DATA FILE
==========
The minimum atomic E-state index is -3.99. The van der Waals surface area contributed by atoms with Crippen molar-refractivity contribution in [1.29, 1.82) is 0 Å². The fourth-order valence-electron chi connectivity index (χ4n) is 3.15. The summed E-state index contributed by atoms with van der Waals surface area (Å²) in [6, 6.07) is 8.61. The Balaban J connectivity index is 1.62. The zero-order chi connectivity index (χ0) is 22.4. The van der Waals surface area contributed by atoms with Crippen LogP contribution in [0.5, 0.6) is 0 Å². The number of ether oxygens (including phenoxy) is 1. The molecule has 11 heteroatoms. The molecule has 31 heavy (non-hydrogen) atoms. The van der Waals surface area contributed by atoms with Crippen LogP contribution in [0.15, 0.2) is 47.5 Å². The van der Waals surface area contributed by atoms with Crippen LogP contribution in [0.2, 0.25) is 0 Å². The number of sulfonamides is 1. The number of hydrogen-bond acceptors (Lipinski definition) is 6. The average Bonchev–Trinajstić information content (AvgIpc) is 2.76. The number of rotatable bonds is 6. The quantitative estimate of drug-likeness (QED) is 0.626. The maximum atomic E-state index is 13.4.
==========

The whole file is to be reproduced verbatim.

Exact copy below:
The minimum atomic E-state index is -3.99. The van der Waals surface area contributed by atoms with Crippen molar-refractivity contribution in [1.29, 1.82) is 0 Å². The fourth-order valence-electron chi connectivity index (χ4n) is 3.15. The summed E-state index contributed by atoms with van der Waals surface area (Å²) in [6, 6.07) is 8.61. The Balaban J connectivity index is 1.62. The zero-order chi connectivity index (χ0) is 22.4. The van der Waals surface area contributed by atoms with Crippen LogP contribution in [0.5, 0.6) is 0 Å². The number of ether oxygens (including phenoxy) is 1. The molecule has 11 heteroatoms. The molecule has 31 heavy (non-hydrogen) atoms. The van der Waals surface area contributed by atoms with Crippen LogP contribution in [0.15, 0.2) is 47.5 Å². The van der Waals surface area contributed by atoms with Crippen LogP contribution in [0.2, 0.25) is 0 Å². The number of sulfonamides is 1. The number of hydrogen-bond acceptors (Lipinski definition) is 6. The average Bonchev–Trinajstić information content (AvgIpc) is 2.76. The number of rotatable bonds is 6. The quantitative estimate of drug-likeness (QED) is 0.626. The maximum atomic E-state index is 13.4.